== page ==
Sunday, 17 March 2013

Tourist Sites in London-London Science Museum

The Science Museum in London is one of the three major museums situated on Exhibition Road, South Kensington, London, in the Royal Borough of Kensington and Chelsea. The museum constitutes a principal attraction in London, visited by over 2.7 million people per year. The Science Museum does not charge for admission except in instances of provisional exhibitions, which usually require an admission fee.

A museum was founded in 1857 under Bennet Woodcroft from the collection of the Royal Society of Arts, and surplus items from the Great Exhibition as part of the South Kensington Museum, together with what is now the Victoria and Albert Museum. It included a collection of machinery, which became the Museum of Patents in 1858, and the Patent Office Museum in 1863. This collection contained many of the most famous exhibits of what is now the Science Museum. In 1883, the contents of the Patent Office Museum were transferred to the South Kensington Museum. In 1885, the Science Collections were renamed the Science Museum and in 1893, a separate director was appointed.  The Art Collections were renamed the Art Museum, which eventually became the Victoria and Albert Museum. When Queen Victoria laid the foundation stone for the new building for the Art Museum, she stipulated that the museum be renamed after herself and her late husband. This was initially applied to the whole museum, but when that new building finally opened ten years later, the title was confined to the Art Collections; and the Science Collections had to be dissociated from it. On June 26 1909, the Science Museum, as an independent entity, came into existence. The Science Museum’s present quarters, designed by Sir Richard Allision, were opened to the public in stages over the period 1919–28. This building was known as the East Block, whose construction began in 1913; and temporarily halted by World War I. As the name suggests, it was intended to be the first building of a much larger project, which was never realised.

The Science Museum now holds a collection of over 300,000 items, including such famous items as Stephenson’s Rocket, Puffing Billy (the oldest surviving steam locomotive), the first jet engine, a reconstruction of Francis Crick and James Watson's model of DNA, some of the earliest remaining steam engines, a working example of Charles Babbage’s Difference engine (and the latter, preserved half brain), the first prototype of the 10,000-year Clock of the Long Now,  and documentation of the first typewriter. It also contains hundreds of interactive exhibits. A recent addition is the IMAX 3D Cinema showing science and nature documentaries, most of them in, 3-D and the Wellcome Wing which focuses on digital technology.  Entrance has been free since 1 December 2001.
The museum houses some of the many objects collected by Henry Wellcome around a medical theme. The fourth floor exhibit is called "Glimpses of Medical History", with reconstructions and dioramas of the history of practiced medicine. The fifth floor gallery is called "Science and the Art of Medicine", with exhibits of medical instruments and practices from ancient days and from many countries. The collection is strong in clinical medicine, biosciences and public health. The museum is a member of the London Museums of Health and Medicine.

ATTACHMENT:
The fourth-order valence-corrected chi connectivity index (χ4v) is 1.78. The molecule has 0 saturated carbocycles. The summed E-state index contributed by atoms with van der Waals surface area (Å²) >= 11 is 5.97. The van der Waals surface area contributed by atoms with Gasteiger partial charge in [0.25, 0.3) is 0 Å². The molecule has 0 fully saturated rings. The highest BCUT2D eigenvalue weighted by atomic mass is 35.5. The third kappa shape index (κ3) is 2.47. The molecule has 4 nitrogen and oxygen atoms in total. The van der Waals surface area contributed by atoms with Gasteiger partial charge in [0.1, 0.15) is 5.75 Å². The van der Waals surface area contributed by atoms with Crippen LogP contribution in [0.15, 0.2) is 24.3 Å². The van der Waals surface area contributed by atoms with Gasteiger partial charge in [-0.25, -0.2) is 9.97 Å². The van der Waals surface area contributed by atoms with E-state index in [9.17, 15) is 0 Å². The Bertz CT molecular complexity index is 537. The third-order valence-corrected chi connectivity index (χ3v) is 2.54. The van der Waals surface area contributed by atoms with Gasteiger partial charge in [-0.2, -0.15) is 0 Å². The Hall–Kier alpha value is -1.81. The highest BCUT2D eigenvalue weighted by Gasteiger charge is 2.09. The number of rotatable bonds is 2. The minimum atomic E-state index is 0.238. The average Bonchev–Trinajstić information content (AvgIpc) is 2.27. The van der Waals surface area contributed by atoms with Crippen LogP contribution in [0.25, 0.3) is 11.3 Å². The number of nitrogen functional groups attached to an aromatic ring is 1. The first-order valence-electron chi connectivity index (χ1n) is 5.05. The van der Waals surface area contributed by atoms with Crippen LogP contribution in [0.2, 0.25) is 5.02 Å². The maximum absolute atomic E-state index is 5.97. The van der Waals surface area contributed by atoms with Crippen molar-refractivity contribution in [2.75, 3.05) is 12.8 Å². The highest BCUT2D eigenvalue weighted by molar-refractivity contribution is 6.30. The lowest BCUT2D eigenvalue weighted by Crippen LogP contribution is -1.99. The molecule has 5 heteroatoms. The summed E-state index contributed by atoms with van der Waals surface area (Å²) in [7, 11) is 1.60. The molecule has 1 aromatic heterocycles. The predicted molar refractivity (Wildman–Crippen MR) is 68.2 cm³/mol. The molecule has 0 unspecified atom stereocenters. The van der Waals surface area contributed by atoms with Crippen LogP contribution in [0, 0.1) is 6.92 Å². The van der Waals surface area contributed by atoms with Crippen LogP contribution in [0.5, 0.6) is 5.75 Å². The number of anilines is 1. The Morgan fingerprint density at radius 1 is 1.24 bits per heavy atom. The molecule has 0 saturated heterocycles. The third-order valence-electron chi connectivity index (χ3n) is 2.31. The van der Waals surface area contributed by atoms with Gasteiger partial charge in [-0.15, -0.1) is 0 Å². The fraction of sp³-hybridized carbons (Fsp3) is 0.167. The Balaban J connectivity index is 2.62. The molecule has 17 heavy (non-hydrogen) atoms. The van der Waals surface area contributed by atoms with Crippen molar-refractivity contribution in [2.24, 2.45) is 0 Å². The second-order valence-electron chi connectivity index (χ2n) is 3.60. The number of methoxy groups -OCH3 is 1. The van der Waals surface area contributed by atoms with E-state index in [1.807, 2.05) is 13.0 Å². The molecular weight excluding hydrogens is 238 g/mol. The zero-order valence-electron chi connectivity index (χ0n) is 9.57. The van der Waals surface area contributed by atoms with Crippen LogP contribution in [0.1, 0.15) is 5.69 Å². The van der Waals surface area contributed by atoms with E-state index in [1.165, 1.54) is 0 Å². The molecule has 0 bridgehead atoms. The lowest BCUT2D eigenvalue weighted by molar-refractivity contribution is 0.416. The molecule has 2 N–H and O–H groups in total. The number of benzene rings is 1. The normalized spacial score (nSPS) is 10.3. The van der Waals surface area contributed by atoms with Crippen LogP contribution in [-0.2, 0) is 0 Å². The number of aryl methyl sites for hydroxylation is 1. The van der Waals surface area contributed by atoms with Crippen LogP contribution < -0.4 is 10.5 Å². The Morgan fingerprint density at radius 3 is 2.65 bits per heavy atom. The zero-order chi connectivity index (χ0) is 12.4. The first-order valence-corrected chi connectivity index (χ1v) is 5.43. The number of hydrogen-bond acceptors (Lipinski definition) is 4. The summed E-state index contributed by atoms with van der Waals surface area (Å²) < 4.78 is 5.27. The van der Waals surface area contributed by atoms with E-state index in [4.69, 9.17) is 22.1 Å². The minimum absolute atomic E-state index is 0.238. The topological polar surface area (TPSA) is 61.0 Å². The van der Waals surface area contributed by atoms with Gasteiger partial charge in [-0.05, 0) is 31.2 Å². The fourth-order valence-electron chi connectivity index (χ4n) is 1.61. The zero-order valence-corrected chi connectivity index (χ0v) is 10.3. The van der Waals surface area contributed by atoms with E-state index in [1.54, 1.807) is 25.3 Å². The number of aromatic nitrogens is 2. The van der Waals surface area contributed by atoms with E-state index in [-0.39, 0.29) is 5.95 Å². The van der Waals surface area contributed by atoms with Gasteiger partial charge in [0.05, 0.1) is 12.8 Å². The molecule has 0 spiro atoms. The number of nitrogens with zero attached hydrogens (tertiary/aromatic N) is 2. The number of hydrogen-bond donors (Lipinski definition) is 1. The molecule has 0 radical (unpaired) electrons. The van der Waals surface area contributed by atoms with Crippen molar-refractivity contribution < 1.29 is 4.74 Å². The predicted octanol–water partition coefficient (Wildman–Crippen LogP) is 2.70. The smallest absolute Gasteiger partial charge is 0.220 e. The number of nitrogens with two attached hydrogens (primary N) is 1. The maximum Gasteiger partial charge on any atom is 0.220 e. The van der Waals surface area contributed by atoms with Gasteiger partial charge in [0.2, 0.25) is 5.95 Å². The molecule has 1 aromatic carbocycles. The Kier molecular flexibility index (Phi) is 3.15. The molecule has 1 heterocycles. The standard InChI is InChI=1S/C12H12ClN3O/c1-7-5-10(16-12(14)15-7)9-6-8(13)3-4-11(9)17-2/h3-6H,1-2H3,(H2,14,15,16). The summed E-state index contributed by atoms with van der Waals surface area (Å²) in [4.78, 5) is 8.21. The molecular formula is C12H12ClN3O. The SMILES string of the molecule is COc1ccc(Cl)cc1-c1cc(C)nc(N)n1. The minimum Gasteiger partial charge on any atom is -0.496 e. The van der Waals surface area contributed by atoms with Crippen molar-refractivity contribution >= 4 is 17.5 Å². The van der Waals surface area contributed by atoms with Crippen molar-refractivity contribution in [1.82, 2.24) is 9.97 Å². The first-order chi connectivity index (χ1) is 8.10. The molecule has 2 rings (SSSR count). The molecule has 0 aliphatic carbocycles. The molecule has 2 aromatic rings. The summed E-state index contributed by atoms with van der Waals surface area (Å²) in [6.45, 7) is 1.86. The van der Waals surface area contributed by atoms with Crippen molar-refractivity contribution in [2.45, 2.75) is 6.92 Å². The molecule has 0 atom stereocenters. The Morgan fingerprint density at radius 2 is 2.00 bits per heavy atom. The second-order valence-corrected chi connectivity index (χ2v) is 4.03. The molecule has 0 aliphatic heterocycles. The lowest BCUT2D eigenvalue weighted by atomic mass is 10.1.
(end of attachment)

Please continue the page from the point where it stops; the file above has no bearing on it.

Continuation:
The Science Museum has a dedicated Library, and until the 1960s, was Britain's National Library for Science, Medicine and Technology. It holds runs of periodicals, early books and manuscripts, and is used by scholars worldwide. It has for a number of years been run in conjunction with the Library of Imperial College, but in 2007, the Library was divided over two sites. Histories of science and biographies of scientists are still kept at the Imperial College in London. The rest of the collection which includes original scientific works and archives are now located in Wroughton, Wiltshire.
The Science Museum's medical collections have a global scope and coverage. Strengths include Clinical Medicine, Biosciences and Public Health. The new Wellcome Wing, with its focus on Bioscience, makes the Museum a leading world centre for the presentation of contemporary science to the public.
Some 170,000 items which are not on current display are stored at Blythe House in West Kensington. Blythe House also contains facilities including a conservation laboratory, a photographic studio, and a quarantine area where newly arrived items are examined.

The Science Museum also organises "Science Night", "all night extravaganza with a scientific twist". Up to 380 children aged between 8 and 11, accompanied by adults, are invited to spend an evening performing fun "science based" activities; and then spend the night sleeping in the museum’s galleries amongst the exhibits. In the morning, they're woken to breakfast and more science, watching an IMAX film before the end of the event.
Are you considering visiting London and the U.K.? Then contact the London official visitor agency-Visit London and Partners at: 08701 566 366     

You can also contact the City of London Information Centre: Opposite St Paul's Cathedral:
City of London, Guildhall, PO Box 270, London, EC2P 2EJ
Telephone: 020 7606 3030

They can offer you credible, pursuable and realistic information and advice on the following fronts: Cheap flights to London, hotels in London, cheap hotels in London, boutique hotels in London, bed and breakfast in London, guest houses in London, holiday apartments in London, timeshare accommodation in London, youth hostels in London, transportation in London, bus tours in London, river tours in London, coach tours of the U.K., entertainment in London, tourist attractions in London etc.

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